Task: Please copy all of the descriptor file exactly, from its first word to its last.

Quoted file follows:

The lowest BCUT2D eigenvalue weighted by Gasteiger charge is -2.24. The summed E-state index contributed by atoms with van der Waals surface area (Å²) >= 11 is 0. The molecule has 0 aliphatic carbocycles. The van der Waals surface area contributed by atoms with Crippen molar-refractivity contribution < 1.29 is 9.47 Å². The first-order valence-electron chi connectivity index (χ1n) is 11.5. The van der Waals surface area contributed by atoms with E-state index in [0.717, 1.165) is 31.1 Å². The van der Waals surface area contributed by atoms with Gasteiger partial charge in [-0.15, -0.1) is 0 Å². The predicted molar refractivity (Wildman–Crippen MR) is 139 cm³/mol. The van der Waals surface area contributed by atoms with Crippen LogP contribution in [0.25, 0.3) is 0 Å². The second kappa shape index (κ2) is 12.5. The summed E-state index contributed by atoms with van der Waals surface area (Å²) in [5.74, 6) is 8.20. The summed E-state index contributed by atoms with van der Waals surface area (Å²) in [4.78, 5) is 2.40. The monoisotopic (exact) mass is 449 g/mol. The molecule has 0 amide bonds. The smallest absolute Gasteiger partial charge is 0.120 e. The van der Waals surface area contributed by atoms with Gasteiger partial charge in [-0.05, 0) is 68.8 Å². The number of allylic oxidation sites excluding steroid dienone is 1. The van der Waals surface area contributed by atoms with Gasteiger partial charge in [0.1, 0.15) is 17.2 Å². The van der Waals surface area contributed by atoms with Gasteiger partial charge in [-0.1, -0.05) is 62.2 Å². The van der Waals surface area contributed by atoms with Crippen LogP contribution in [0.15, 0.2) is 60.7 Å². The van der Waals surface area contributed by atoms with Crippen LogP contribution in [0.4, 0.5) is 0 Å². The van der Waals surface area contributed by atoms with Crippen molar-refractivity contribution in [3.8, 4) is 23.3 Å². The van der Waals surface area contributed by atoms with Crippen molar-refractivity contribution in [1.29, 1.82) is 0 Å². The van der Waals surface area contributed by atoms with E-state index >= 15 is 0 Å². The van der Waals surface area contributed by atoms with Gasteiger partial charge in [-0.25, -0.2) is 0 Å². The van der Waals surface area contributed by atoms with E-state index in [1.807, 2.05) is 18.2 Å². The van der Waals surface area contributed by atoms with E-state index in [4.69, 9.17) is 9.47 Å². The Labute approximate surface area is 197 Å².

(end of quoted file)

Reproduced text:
The lowest BCUT2D eigenvalue weighted by Gasteiger charge is -2.24. The summed E-state index contributed by atoms with van der Waals surface area (Å²) >= 11 is 0. The molecule has 0 aliphatic carbocycles. The van der Waals surface area contributed by atoms with Crippen molar-refractivity contribution < 1.29 is 9.47 Å². The first-order valence-electron chi connectivity index (χ1n) is 11.5. The van der Waals surface area contributed by atoms with E-state index in [0.717, 1.165) is 31.1 Å². The van der Waals surface area contributed by atoms with Gasteiger partial charge in [-0.15, -0.1) is 0 Å². The predicted molar refractivity (Wildman–Crippen MR) is 139 cm³/mol. The van der Waals surface area contributed by atoms with Crippen LogP contribution in [0.25, 0.3) is 0 Å². The second kappa shape index (κ2) is 12.5. The summed E-state index contributed by atoms with van der Waals surface area (Å²) in [5.74, 6) is 8.20. The summed E-state index contributed by atoms with van der Waals surface area (Å²) in [4.78, 5) is 2.40. The monoisotopic (exact) mass is 449 g/mol. The molecule has 0 amide bonds. The smallest absolute Gasteiger partial charge is 0.120 e. The van der Waals surface area contributed by atoms with Gasteiger partial charge in [-0.05, 0) is 68.8 Å². The number of allylic oxidation sites excluding steroid dienone is 1. The van der Waals surface area contributed by atoms with Gasteiger partial charge in [0.1, 0.15) is 17.2 Å². The van der Waals surface area contributed by atoms with Gasteiger partial charge in [-0.1, -0.05) is 62.2 Å². The van der Waals surface area contributed by atoms with Crippen LogP contribution in [0.15, 0.2) is 60.7 Å². The van der Waals surface area contributed by atoms with Crippen LogP contribution in [0.4, 0.5) is 0 Å². The van der Waals surface area contributed by atoms with Crippen molar-refractivity contribution in [3.8, 4) is 23.3 Å². The van der Waals surface area contributed by atoms with Crippen molar-refractivity contribution in [1.29, 1.82) is 0 Å². The van der Waals surface area contributed by atoms with E-state index >= 15 is 0 Å². The van der Waals surface area contributed by atoms with Gasteiger partial charge in [-0.25, -0.2) is 0 Å². The van der Waals surface area contributed by atoms with E-state index in [1.807, 2.05) is 18.2 Å². The van der Waals surface area contributed by atoms with E-state index in [4.69, 9.17) is 9.47 Å². The Labute approximate surface area is 197 Å².